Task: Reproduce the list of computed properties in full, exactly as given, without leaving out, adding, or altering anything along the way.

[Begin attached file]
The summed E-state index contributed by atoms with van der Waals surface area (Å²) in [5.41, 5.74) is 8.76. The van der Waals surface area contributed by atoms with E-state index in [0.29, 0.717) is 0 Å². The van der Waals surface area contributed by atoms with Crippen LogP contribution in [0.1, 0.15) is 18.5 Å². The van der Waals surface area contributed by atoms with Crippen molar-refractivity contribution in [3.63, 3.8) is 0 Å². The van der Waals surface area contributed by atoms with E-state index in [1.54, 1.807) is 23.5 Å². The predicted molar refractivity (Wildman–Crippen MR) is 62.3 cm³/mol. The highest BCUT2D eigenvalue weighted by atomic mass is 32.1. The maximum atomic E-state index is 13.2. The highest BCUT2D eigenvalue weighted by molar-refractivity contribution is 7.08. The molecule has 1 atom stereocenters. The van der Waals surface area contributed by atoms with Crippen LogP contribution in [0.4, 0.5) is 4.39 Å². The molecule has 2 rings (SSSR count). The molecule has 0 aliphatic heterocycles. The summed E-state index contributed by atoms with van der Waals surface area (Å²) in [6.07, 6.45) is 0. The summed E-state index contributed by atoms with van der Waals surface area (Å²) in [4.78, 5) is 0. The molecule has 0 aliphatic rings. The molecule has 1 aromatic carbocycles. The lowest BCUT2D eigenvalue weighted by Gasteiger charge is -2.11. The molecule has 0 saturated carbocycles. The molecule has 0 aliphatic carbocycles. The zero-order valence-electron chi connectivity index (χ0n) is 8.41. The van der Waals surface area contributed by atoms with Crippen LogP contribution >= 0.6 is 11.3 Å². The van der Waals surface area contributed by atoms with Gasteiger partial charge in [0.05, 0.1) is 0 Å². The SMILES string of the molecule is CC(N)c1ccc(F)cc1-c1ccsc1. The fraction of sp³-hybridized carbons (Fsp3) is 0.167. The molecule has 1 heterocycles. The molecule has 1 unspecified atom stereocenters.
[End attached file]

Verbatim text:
The summed E-state index contributed by atoms with van der Waals surface area (Å²) in [5.41, 5.74) is 8.76. The van der Waals surface area contributed by atoms with E-state index in [0.29, 0.717) is 0 Å². The van der Waals surface area contributed by atoms with Crippen LogP contribution in [0.1, 0.15) is 18.5 Å². The van der Waals surface area contributed by atoms with Crippen molar-refractivity contribution in [3.63, 3.8) is 0 Å². The van der Waals surface area contributed by atoms with E-state index in [1.54, 1.807) is 23.5 Å². The predicted molar refractivity (Wildman–Crippen MR) is 62.3 cm³/mol. The highest BCUT2D eigenvalue weighted by atomic mass is 32.1. The maximum atomic E-state index is 13.2. The highest BCUT2D eigenvalue weighted by molar-refractivity contribution is 7.08. The molecule has 1 atom stereocenters. The van der Waals surface area contributed by atoms with Crippen LogP contribution in [0.4, 0.5) is 4.39 Å². The molecule has 2 rings (SSSR count). The molecule has 0 aliphatic heterocycles. The summed E-state index contributed by atoms with van der Waals surface area (Å²) in [6.07, 6.45) is 0. The summed E-state index contributed by atoms with van der Waals surface area (Å²) in [4.78, 5) is 0. The molecule has 0 aliphatic rings. The molecule has 1 aromatic carbocycles. The lowest BCUT2D eigenvalue weighted by Gasteiger charge is -2.11. The molecule has 0 saturated carbocycles. The molecule has 0 aliphatic carbocycles. The zero-order valence-electron chi connectivity index (χ0n) is 8.41. The van der Waals surface area contributed by atoms with Crippen LogP contribution >= 0.6 is 11.3 Å². The van der Waals surface area contributed by atoms with Gasteiger partial charge in [0.05, 0.1) is 0 Å². The SMILES string of the molecule is CC(N)c1ccc(F)cc1-c1ccsc1. The fraction of sp³-hybridized carbons (Fsp3) is 0.167. The molecule has 1 heterocycles. The molecule has 1 unspecified atom stereocenters.